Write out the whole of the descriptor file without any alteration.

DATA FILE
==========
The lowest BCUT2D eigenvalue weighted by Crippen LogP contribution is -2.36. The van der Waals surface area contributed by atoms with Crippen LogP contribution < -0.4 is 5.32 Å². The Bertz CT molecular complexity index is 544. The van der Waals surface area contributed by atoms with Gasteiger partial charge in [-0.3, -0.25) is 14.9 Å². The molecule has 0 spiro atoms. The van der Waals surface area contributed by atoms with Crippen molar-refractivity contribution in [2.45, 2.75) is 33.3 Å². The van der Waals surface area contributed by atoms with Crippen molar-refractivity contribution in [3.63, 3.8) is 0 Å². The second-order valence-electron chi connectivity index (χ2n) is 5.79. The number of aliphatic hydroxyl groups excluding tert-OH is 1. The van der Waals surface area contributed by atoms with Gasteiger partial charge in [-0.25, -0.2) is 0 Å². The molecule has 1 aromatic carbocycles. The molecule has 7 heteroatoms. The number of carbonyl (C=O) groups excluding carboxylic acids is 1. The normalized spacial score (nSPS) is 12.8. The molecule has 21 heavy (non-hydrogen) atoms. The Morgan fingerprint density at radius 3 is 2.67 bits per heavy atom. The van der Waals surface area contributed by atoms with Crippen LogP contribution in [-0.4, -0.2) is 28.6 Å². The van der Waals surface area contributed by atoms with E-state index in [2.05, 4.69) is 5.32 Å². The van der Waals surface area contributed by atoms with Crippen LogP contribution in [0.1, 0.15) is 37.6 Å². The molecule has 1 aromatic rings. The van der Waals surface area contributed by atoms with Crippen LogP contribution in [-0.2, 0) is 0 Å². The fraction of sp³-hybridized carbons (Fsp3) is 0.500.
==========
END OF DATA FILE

The lowest BCUT2D eigenvalue weighted by Crippen LogP contribution is -2.36. The van der Waals surface area contributed by atoms with Crippen LogP contribution < -0.4 is 5.32 Å². The Bertz CT molecular complexity index is 544. The van der Waals surface area contributed by atoms with Gasteiger partial charge in [-0.3, -0.25) is 14.9 Å². The molecule has 0 spiro atoms. The van der Waals surface area contributed by atoms with Crippen molar-refractivity contribution in [2.45, 2.75) is 33.3 Å². The van der Waals surface area contributed by atoms with Crippen molar-refractivity contribution in [3.63, 3.8) is 0 Å². The second-order valence-electron chi connectivity index (χ2n) is 5.79. The number of aliphatic hydroxyl groups excluding tert-OH is 1. The van der Waals surface area contributed by atoms with Gasteiger partial charge in [-0.25, -0.2) is 0 Å². The molecule has 1 aromatic carbocycles. The molecule has 7 heteroatoms. The number of carbonyl (C=O) groups excluding carboxylic acids is 1. The normalized spacial score (nSPS) is 12.8. The molecule has 21 heavy (non-hydrogen) atoms. The Morgan fingerprint density at radius 3 is 2.67 bits per heavy atom. The van der Waals surface area contributed by atoms with Crippen LogP contribution in [-0.4, -0.2) is 28.6 Å². The van der Waals surface area contributed by atoms with E-state index in [2.05, 4.69) is 5.32 Å². The van der Waals surface area contributed by atoms with Crippen LogP contribution in [0.1, 0.15) is 37.6 Å². The molecule has 1 aromatic rings. The van der Waals surface area contributed by atoms with Crippen LogP contribution in [-0.2, 0) is 0 Å². The fraction of sp³-hybridized carbons (Fsp3) is 0.500.